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All that changed, writes David McCullough in his magisterial history of the Canal, in 1848, when prospectors struck gold in California. A wave of fortune seekers descended on Panama from Europe and the eastern United States, seeking quick passage on California-bound ships in the Pacific, and the Panama Railroad, built to serve that traffic, was soon the highest-priced stock listed on the New York Exchange. To build a 51-mile-long ship canal to replace that railroad seemed an easy matter to some investors. But, as McCullough notes, the construction project came to involve the efforts of thousands of workers from many nations over four decades; eventually those workers, laboring in oppressive heat in a vast malarial swamp, removed enough soil and rock to build a pyramid a mile high. In the early years, they toiled under the direction of French entrepreneur Ferdinand de Lesseps, who went bankrupt while pursuing his dream of extending France's empire in the Americas. The United States then entered the picture, with President Theodore Roosevelt orchestrating the purchase of the canal--but not before helping foment a revolution that removed Panama from Colombian rule and placed it squarely in the American camp.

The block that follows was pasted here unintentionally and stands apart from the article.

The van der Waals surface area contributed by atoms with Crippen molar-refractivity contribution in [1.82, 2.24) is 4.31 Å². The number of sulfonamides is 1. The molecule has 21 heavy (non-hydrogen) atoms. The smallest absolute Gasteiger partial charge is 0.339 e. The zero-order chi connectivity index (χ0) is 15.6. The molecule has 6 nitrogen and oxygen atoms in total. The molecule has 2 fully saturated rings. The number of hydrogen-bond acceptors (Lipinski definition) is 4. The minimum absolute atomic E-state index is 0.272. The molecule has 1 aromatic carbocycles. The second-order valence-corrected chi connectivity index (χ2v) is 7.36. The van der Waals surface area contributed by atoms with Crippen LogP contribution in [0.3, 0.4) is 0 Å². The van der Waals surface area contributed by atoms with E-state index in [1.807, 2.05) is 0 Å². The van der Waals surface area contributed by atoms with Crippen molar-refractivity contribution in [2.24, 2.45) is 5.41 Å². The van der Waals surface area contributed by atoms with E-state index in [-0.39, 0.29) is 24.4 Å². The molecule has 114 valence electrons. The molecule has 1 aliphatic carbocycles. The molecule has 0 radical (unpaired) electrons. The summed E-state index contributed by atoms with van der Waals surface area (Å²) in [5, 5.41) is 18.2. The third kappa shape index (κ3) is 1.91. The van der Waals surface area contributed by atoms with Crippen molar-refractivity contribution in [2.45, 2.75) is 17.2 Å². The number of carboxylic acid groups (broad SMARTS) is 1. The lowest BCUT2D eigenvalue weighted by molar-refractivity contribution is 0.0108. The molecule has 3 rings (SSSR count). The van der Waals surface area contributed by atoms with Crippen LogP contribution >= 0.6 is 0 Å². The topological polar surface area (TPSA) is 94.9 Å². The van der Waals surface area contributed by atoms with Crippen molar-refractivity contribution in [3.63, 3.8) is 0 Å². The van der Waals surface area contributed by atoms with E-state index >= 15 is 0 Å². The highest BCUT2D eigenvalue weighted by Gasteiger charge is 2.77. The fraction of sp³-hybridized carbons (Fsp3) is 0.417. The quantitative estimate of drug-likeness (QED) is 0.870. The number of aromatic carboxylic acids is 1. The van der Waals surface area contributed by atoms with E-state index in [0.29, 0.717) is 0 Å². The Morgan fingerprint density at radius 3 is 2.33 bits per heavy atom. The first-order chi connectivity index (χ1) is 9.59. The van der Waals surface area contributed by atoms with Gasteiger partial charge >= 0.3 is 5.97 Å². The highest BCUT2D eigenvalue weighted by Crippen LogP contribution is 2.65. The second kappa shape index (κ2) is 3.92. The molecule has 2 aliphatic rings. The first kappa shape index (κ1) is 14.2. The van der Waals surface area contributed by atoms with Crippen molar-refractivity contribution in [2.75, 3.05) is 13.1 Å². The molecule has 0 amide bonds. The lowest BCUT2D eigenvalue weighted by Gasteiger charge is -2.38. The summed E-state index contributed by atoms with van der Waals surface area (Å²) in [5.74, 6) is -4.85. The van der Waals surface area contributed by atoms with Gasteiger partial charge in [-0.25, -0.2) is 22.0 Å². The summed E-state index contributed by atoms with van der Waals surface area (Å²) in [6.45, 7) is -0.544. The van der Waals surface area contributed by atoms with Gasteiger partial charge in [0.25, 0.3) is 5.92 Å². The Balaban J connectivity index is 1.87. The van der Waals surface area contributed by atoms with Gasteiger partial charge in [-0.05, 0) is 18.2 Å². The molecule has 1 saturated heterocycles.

The story of the Panama Canal is complex, full of heroes, villains, and victims. McCullough's long, richly detailed, and eminently literate book pays homage to an immense undertaking. --Gregory McNamee
Very interesting story - especially with the possibility of a Nicaraguan canal to be built soon. Got a bit tedious though.Published 4 days ago by From Minnesota
An excellent and thorough discussion of this massive project A must read before going through the canalPublished 5 days ago by Vivian L. Amundson
I read and loved this book in preparation for a trip to the Canal, but it would have been great if I never saw the big cut. Read morePublished 5 days ago by James M Sumner
One of the most awesome historical pieces. I was so captivated by the events and could not believe it actually came to fruition. A truly amazing feat.Published 6 days ago by Gloria S Willis
David McCullough never disappoints. This, The Wright Brothers and The Great Bridge are fantastic historical reads. Very well researched, written.Published 8 days ago by LDWesty